This page provides details on both funding and spending of local authorities in England.

The main total we present here is “core spending power”, a government estimate of the amount of money that local authorities have available to take decisions. This includes settlement funding (made up of Revenue Support Grant and retained business rates revenue), various other grants, and an estimate of the council tax that authorities could raise. It does not include grants that are passed straight through to recipients, such as the Dedicated Schools Grant.

Use the dropdown menu below to select the local authority you’re interested in and view key statistics.

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Several local authorities were restructured at various points over the time period covered by this dashboard, which can leave gaps in their funding and spending figures. Both the original councils and those that replaced them are included in this dashboard. Blank cells in tables indicate years when the authority in question did not exist.

On the “Funding settlements” page, figures for “settlement funding” represent the Settlement Funding Assessment total provided through the local government funding settlement, plus compensation for under-indexation of the business rates multiplier. Settlement funding on the “Long-term comparisons” page does not include this compensation.

Funding figures from before 2015/16 are not directly comparable in monetary terms on a consistent basis, because local government responsibilities and funding changed regularly before this point. Data going back to 2010/11 can be downloaded here; the National Audit Office (NAO) has also produced a data visualisation going back this far that may be helpful. The “Long-term comparisons” page uses methodology similar to the NAO to produce percentage figures.

The spending figures given here are “net current expenditure”, which covers each local authority’s total spending financed through central government grants, council tax, business rates, and so on, less additional income from sales, fees, charges, and other sources. This does not include capital spending – that is, spending on assets that last, such as buildings or vehicles. The spending figures are much higher than those for spending power, as the latter does not include some ring-fenced grants.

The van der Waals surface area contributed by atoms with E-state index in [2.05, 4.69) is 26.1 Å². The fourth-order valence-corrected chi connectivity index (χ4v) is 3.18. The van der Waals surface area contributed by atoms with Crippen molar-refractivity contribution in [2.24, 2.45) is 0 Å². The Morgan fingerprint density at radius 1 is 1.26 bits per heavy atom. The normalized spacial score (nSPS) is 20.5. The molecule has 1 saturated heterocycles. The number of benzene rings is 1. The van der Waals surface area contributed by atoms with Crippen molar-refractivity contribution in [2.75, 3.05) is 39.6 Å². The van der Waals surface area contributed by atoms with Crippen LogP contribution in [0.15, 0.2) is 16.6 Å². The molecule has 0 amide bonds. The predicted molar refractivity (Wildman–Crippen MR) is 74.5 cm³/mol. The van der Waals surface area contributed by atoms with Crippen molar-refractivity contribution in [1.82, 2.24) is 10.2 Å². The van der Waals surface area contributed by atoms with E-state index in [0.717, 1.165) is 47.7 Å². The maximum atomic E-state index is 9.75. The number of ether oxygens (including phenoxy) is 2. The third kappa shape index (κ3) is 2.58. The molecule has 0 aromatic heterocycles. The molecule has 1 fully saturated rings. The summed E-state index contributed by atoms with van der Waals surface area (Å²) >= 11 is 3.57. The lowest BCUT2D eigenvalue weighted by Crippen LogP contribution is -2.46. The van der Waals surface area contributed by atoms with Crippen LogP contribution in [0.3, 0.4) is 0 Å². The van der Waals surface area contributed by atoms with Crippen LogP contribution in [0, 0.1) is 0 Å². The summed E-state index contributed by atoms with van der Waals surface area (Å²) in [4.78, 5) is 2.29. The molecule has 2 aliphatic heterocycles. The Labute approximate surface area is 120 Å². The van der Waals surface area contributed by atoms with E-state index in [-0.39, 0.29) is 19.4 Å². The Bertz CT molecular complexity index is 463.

Because the spending figures are net of income from sales, fees and charges, spending on particular services can sometimes be negative.

Spending figures can also appear to change significantly over time when the responsibilities of local authorities change – for example, when schools become academies they are no longer funded by the local authority.

Real-terms figures have been calculated using a smoothed GDP deflator in 2020/21, giving the same average annual growth in the deflator in each year between 2019/20 and 2021/22, to remove the distortions caused by pandemic-related factors.

All figures here are for local authorities in England – different local government structures exist in Scotland, Wales and Northern Ireland, so the figures are not comparable. The best information on local authorities from the devolved administrations is available from their respective websites: ScotlandWalesNorthern Ireland.

Data updates

We aim to update aspects of this dashboard once a year, in line with data releases from the Department for Levelling Up, Housing and Communities, but the data shown here may not be the latest available. MPs and their staff can contact the Commons Library with queries about updates.


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